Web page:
Harris health plan stops short of overhaul Sanders envisions
By JUANA SUMMERS Associated Press
WASHINGTON (AP) — Kamala Harris insists she still backs “Medicare for All,” but the health care proposal she released on Monday stops short of the full scale health care system overhaul that’s being advocated by her more liberal 2020 Democratic presidential rivals.
In a split with Bernie Sanders, Medicare for All’s chief architect and a fellow White House hopeful, Harris said she envisions a role for private insurers as long as they follow the government’s rules. She would slow the transition to a so-called single-payer system to 10 years from the four Sanders has proposed. And she ruled out tax increases on middle income Americans, an idea to which Sanders has expressed openness in exchange for lowering the price of health coverage.
Medicare for All has become a defining issue in the Democratic primary, with the most progressive candidates calling for a revolutionary approach to providing insurance coverage for all Americans at a lower price. Harris’ proposal, released a day before highly anticipated presidential debates begin, essentially seeks to thread the Democratic Party’s disparate camps, nodding to the demands of the progressive base while acknowledging that some voters are nervous at the prospect of losing private coverage provided by their employers.
But it also could open the California senator to criticism that she’s trying to appease all corners while doing little to stake out a position of her own. She’s already had to repeatedly clarify her positions on fundamental questions including the role of private insurers.
In a Medium post published on Monday, Harris said her focus was on finding a way to lower health care costs.
“Right now, the American health care system is a patchwork of plans, providers and costs that have left people frustrated, powerless and insurance companies in charge,” Harris said in the post. “And the bottom line is that health care just costs too much.”
Medicare for All advocates were quick to criticize the approach. Adam Gaffney, the president of Physicians for a National Health Program, which supports a single-payer system, said Harris’ plan has “several major shortcomings,” including the continuation of private insurance and the longer transition period.
“This plan continues to give private insurance a very central role in the health care system,” he said. “We have seen for decades that that does not work.”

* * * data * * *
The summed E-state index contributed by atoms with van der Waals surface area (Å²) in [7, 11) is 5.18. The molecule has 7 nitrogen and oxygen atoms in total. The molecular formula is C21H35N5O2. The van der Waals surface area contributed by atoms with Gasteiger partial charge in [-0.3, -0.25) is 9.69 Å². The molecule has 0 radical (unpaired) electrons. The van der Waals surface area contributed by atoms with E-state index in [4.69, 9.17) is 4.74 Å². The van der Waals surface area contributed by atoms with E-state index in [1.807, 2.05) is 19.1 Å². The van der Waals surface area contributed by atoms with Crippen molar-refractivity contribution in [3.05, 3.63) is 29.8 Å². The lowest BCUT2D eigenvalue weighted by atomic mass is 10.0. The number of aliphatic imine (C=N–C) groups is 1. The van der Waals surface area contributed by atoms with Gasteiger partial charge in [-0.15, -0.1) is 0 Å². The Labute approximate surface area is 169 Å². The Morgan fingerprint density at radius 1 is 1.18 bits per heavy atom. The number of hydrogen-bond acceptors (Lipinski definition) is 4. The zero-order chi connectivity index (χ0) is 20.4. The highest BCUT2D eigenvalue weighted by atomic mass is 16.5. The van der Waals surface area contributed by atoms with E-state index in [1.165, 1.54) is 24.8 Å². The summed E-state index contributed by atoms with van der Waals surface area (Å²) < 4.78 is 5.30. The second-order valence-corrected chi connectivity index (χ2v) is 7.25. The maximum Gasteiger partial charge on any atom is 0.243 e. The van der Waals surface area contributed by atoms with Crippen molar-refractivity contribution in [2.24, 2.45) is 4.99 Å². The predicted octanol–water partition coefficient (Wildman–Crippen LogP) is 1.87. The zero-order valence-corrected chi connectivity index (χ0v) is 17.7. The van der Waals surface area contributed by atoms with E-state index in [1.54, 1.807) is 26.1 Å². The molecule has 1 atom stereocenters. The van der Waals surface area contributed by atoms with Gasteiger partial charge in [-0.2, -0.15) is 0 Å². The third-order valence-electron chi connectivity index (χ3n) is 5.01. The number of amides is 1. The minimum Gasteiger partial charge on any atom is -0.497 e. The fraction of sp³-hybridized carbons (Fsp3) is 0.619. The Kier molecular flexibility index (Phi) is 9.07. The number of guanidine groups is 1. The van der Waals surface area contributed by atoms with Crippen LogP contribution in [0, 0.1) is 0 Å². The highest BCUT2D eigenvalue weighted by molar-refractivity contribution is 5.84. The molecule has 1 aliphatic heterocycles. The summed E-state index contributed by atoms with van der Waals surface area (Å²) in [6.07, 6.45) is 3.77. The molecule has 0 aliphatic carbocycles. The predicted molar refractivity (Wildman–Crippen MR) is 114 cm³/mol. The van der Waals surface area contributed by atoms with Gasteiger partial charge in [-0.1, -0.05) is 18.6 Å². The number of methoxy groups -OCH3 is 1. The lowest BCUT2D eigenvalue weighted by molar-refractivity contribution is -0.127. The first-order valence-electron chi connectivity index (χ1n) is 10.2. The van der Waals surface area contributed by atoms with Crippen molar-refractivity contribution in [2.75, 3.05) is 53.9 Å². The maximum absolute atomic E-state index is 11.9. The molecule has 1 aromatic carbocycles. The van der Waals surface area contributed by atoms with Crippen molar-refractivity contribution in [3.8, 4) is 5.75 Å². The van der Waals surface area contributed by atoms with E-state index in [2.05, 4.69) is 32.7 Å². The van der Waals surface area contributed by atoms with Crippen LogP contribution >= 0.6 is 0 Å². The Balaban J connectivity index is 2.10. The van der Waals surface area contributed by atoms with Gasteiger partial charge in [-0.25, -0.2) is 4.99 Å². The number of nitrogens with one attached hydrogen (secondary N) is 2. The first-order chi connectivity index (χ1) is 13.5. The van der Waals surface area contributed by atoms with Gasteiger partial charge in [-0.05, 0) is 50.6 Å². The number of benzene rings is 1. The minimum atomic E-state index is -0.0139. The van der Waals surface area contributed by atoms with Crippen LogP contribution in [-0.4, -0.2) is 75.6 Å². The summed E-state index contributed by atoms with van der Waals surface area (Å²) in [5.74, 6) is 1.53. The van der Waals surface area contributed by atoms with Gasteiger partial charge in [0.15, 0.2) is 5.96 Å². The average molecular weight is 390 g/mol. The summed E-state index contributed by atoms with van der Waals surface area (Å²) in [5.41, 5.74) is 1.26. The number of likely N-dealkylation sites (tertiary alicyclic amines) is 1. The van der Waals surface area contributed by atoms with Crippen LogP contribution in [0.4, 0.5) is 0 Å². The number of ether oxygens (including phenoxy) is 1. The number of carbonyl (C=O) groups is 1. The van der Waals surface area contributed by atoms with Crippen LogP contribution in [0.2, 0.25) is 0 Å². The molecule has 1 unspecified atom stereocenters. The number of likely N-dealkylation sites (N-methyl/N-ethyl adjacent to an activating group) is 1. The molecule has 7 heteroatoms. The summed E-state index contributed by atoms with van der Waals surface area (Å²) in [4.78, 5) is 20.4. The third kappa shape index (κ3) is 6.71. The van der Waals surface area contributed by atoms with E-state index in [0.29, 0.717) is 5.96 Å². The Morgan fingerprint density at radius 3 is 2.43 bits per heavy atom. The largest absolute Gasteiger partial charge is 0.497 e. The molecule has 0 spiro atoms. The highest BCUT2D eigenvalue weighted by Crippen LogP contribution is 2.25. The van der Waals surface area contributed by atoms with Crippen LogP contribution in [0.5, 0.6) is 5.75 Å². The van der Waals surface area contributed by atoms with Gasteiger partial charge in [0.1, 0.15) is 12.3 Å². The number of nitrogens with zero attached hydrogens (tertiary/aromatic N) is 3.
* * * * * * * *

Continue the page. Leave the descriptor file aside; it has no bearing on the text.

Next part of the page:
Sanders campaign manager Faiz Shakir said Harris was “continuing her gradual backdown from Medicare for All” and suggested that she had been inconsistent on the issue of health care.
Harris has repeatedly been forced to clear up her stance on Medicare for All. During the first set of presidential debates she appeared to suggest that she supported abolishing private insurance, later clarifying that she does not. And before releasing her own health care plan, she was criticized for saying that she opposes a middle class tax hike to pay for Medicare for All without making clear how she would pay for it.
Sanders, a Vermont senator, and Harris will debate on different nights, so they won’t clash directly on health care. But liberals who will share the stage with Harris on Wednesday, including New York Mayor Bill de Blasio, could press the issue.
And Joe Biden, with whom Harris memorably clashed during the first debate, has opposed Medicare for All and could blast the senator for going too far. The former vice president also has seized on Harris’ recent comments, in an interview with CNN, that she opposes a middle class tax hike to pay for Medicare for All. Biden said Harris was not being realistic about what it would take to pay for it.
Sanders has said as recently as this month that the sweeping overhaul of the U.S. health system he envisions could cost up to $40 trillion over a decade, and he has said that one option for paying for it would be a 4% tax hike on families making more than $29,000 each year.
Harris said that “hits the middle class too hard,” and she is calling for exempting households making less than $100,000 each year from that 4% tax, with “a higher income threshold for middle-class families living in high-cost areas.”
Sanders estimated that the tax increase he proposed would raise $3.5 trillion over 10 years. Harris did not specify how much revenue would be raised in the scenario she’s proposing.
To pay for the difference, Harris wants to tax stock trades at 0.2% of the value of the transaction, 0.1% for bonds and 0.002% for derivatives.
Harris also argues that by making the transition period from current policy to Medicare for All 10 years instead of four, the overall cost of Medicare for All will be lower than in Sanders’ bill.